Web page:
Ain Gordon is a three-time Obie-winning writer/director/actor, two-time New York Foundation for the Arts recipient, and a Guggenheim Fellow for playwriting. Upcoming/recent projects: These Don’t Easily Scatter, in partnership with Philadelphia’s William Way LGBT Community Center, evoking the first five years of the AIDS crisis; Radicals in Miniature, requiems to personal icons of “downtown,” which premiered in 2017 at Baryshnikov Arts Center and Vermont Performance Lab and toured in 2018/2019 to the International Festival of Arts & Ideas, the Fairfield University Quick Center for the Arts, Connecticut College, Williams College, and the Yard; 217 Boxes Of Dr. Henry Anonymous, which culminated a residency at the Historical Society of Pennsylvania focused on Dr. Fryer who, in 1972, disguised as Dr. Anonymous, opposed psychiatry’s classification of homosexuality as a disease, and premiered in 2016 at Painted Bride Art Center plus 2018 performances at Baryshnikov Arts Center and 2019 productions at Transylvania University and Center for the Art of Performance; and Not What Happened, a duet for a historical reenactor and the woman she portrays, which premiered in 2013 at BAM’s Next Wave Festival plus Krannert Center for the Performing Arts, Connecticut College, and the Flynn Center, etc. Collaborations: Sō Percussion at the Walker Art Center, BAM, the Philadelphia Fringe Festival; with Samita Sinha at Performance Space 122/Performance Space New York; with Emily Johnson at Northrop at the University of Minnesota, New York Live Arts, Performance Space New York, On the Boards, ODC Dance Commons; and with Bebe Miller at the Wexner Center for the Arts and the Bates Dance Festival. Director of Pick Up Performance Co.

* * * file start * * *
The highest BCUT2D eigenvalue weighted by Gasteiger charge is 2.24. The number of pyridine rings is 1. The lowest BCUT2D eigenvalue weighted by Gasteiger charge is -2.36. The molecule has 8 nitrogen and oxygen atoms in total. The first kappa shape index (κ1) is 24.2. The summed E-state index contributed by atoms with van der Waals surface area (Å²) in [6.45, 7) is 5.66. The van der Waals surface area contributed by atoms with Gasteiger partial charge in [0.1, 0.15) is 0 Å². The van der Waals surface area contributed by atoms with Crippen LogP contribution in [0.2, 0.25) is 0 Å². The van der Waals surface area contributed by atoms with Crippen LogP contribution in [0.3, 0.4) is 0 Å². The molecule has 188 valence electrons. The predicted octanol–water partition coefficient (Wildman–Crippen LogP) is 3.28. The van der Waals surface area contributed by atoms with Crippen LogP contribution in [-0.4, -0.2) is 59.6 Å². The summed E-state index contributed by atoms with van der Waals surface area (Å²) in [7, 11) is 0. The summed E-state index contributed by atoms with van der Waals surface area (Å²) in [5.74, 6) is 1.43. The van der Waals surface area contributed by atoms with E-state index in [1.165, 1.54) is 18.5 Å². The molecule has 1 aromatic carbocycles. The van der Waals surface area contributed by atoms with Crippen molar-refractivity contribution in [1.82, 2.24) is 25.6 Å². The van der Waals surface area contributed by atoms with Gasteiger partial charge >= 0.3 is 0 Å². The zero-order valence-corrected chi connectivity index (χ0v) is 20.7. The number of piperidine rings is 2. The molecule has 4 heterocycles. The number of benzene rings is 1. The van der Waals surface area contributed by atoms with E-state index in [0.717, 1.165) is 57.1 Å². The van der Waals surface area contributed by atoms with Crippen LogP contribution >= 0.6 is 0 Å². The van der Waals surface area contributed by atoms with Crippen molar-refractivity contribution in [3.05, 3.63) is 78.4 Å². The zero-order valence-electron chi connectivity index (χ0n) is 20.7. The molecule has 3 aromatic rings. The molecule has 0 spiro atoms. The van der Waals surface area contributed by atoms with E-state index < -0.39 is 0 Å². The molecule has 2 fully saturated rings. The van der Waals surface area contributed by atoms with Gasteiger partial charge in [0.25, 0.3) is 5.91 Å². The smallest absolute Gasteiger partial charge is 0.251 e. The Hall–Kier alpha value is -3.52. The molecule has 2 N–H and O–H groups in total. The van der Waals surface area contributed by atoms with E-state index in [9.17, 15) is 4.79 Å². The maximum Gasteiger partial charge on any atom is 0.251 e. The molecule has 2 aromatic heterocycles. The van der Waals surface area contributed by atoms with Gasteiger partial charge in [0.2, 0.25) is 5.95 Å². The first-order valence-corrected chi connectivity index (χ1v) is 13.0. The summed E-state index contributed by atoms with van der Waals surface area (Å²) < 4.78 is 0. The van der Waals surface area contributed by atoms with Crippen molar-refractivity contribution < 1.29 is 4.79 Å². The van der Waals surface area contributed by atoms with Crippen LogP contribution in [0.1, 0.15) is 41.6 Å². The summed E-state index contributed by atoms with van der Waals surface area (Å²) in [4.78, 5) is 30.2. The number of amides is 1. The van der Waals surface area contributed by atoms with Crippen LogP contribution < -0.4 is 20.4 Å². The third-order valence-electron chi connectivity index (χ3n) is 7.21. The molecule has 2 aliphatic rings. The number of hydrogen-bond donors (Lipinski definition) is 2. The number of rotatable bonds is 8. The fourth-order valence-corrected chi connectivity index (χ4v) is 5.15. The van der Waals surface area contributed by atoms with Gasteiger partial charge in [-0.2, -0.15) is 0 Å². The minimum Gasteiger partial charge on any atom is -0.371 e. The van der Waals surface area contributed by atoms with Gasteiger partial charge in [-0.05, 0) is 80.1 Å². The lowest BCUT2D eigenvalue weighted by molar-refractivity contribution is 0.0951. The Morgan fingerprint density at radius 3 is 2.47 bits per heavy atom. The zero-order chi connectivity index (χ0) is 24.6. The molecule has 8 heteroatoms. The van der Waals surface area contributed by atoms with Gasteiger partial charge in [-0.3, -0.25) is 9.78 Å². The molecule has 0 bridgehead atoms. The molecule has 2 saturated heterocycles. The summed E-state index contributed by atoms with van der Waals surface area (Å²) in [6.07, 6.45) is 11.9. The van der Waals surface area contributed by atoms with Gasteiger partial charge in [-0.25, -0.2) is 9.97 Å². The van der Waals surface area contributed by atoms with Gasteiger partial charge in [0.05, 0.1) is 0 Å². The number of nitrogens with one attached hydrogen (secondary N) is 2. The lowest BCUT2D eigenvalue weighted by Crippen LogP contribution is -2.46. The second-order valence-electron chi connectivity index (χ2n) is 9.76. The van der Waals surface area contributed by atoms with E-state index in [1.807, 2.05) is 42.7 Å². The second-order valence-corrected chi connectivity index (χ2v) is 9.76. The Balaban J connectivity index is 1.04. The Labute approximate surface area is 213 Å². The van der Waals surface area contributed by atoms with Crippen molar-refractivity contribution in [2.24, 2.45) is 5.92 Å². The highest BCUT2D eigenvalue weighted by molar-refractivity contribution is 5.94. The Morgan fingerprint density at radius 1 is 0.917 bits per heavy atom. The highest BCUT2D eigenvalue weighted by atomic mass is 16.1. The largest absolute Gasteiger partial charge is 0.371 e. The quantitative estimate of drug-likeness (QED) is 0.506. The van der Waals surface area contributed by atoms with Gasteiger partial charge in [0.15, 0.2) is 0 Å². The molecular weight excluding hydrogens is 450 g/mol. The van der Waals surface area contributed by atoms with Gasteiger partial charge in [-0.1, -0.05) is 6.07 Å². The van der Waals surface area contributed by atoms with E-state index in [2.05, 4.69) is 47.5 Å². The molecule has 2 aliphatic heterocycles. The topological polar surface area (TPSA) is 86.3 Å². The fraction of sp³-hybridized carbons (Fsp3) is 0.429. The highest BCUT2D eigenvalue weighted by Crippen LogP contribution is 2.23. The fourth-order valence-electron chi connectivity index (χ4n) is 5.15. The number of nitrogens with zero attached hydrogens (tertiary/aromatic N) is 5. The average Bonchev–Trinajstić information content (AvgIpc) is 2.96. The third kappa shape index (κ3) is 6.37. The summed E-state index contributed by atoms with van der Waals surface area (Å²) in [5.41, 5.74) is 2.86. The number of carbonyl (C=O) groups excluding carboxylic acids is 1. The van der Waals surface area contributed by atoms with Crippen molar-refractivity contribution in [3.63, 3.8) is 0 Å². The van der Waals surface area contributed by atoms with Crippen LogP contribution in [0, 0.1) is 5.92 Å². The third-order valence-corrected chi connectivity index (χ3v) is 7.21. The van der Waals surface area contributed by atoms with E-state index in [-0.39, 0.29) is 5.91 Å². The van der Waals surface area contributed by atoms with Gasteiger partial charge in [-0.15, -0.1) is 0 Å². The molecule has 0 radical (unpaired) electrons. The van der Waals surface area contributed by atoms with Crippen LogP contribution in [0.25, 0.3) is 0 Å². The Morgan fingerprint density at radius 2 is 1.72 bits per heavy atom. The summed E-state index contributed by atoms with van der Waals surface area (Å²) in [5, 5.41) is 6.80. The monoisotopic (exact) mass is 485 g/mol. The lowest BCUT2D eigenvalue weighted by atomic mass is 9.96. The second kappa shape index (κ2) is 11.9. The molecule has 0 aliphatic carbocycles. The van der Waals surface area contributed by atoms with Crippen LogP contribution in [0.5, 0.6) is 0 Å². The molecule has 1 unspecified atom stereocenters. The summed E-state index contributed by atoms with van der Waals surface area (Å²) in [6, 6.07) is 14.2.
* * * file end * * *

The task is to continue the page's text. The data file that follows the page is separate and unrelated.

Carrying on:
Photo by Paula Court.
Condolence (working title)
Ain Gordon is a three-time Obie Award–winning writer/director/actor, two-time New York Foundation for the Arts recipient, and a Guggenheim Fellow. Gordon’s work primarily sources lost/intentionally marginalized history.Artist Bio
“My job is to ease the mourning of the still-living, more than care for the dead.” —a funeral director in Philadelphia. Recently, Gordon’s father died during a snowstorm, forcing him to call 911, sending his father’s body on an odyssey through refrigerated morgue drawers in Queens and a New Jersey crematorium. Victorians had a practice of propping up dressed corpses for “one last portrait” and making jewelry from their hair. Gordon’s ancestral Ashkenazis used to rip whatever they wore when someone died; now you just pin on some black ribbon, already cut. Gordon is taking his father’s ashes to the ocean this summer (he’s now learned crematoriums are bad for our carbon footprint, so there’s a new water-based process, but how many gallons does that use as droughts threaten?). It’s not his first time performing the ash ritual; he already knows they don’t “scatter,” they’re heavy, clump, and stick. Why do we use language to portray death is an act of “passing away” or scattering—as opposed to a nodule of grief or absence calcifying into a thing you carry with you (and why pretend we don’t want to carry something with us even if it’s only memory or DNA or a photographed corpse)? How long are remains still who you loved? Who is mourning for? Who heals? Do you want to heal? This project will be created via an extensive oral-history process with funeral directors, embalmers, morgue workers, plus research into mourning practices since the industrial revolution. It will be theater.